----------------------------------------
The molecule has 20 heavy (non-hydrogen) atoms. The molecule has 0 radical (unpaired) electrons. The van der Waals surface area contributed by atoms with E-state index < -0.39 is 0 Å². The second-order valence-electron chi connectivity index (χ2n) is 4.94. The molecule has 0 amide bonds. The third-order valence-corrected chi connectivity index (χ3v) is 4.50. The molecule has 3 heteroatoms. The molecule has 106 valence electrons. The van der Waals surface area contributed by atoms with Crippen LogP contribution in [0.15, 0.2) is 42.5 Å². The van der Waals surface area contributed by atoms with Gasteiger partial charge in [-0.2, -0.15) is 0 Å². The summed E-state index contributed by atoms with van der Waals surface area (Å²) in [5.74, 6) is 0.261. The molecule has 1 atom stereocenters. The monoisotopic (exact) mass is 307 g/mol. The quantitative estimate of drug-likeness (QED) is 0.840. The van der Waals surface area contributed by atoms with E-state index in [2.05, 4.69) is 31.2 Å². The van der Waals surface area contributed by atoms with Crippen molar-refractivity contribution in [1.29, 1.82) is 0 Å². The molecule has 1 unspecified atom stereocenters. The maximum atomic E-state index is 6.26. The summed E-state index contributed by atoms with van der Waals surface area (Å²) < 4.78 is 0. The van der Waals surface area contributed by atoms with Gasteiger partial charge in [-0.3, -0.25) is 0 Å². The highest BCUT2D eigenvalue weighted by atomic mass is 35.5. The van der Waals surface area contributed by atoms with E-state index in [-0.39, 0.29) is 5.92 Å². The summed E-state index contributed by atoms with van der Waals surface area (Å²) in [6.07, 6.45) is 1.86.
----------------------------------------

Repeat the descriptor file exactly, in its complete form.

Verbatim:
The molecule has 20 heavy (non-hydrogen) atoms. The molecule has 0 radical (unpaired) electrons. The van der Waals surface area contributed by atoms with E-state index < -0.39 is 0 Å². The second-order valence-electron chi connectivity index (χ2n) is 4.94. The molecule has 0 amide bonds. The third-order valence-corrected chi connectivity index (χ3v) is 4.50. The molecule has 3 heteroatoms. The molecule has 106 valence electrons. The van der Waals surface area contributed by atoms with Crippen LogP contribution in [0.15, 0.2) is 42.5 Å². The van der Waals surface area contributed by atoms with Gasteiger partial charge in [-0.2, -0.15) is 0 Å². The summed E-state index contributed by atoms with van der Waals surface area (Å²) in [5.74, 6) is 0.261. The molecule has 1 atom stereocenters. The monoisotopic (exact) mass is 307 g/mol. The quantitative estimate of drug-likeness (QED) is 0.840. The van der Waals surface area contributed by atoms with E-state index in [2.05, 4.69) is 31.2 Å². The van der Waals surface area contributed by atoms with Crippen molar-refractivity contribution in [1.29, 1.82) is 0 Å². The molecule has 1 unspecified atom stereocenters. The maximum atomic E-state index is 6.26. The summed E-state index contributed by atoms with van der Waals surface area (Å²) < 4.78 is 0. The van der Waals surface area contributed by atoms with Gasteiger partial charge in [-0.3, -0.25) is 0 Å². The highest BCUT2D eigenvalue weighted by atomic mass is 35.5. The van der Waals surface area contributed by atoms with E-state index in [-0.39, 0.29) is 5.92 Å². The summed E-state index contributed by atoms with van der Waals surface area (Å²) in [6.07, 6.45) is 1.86.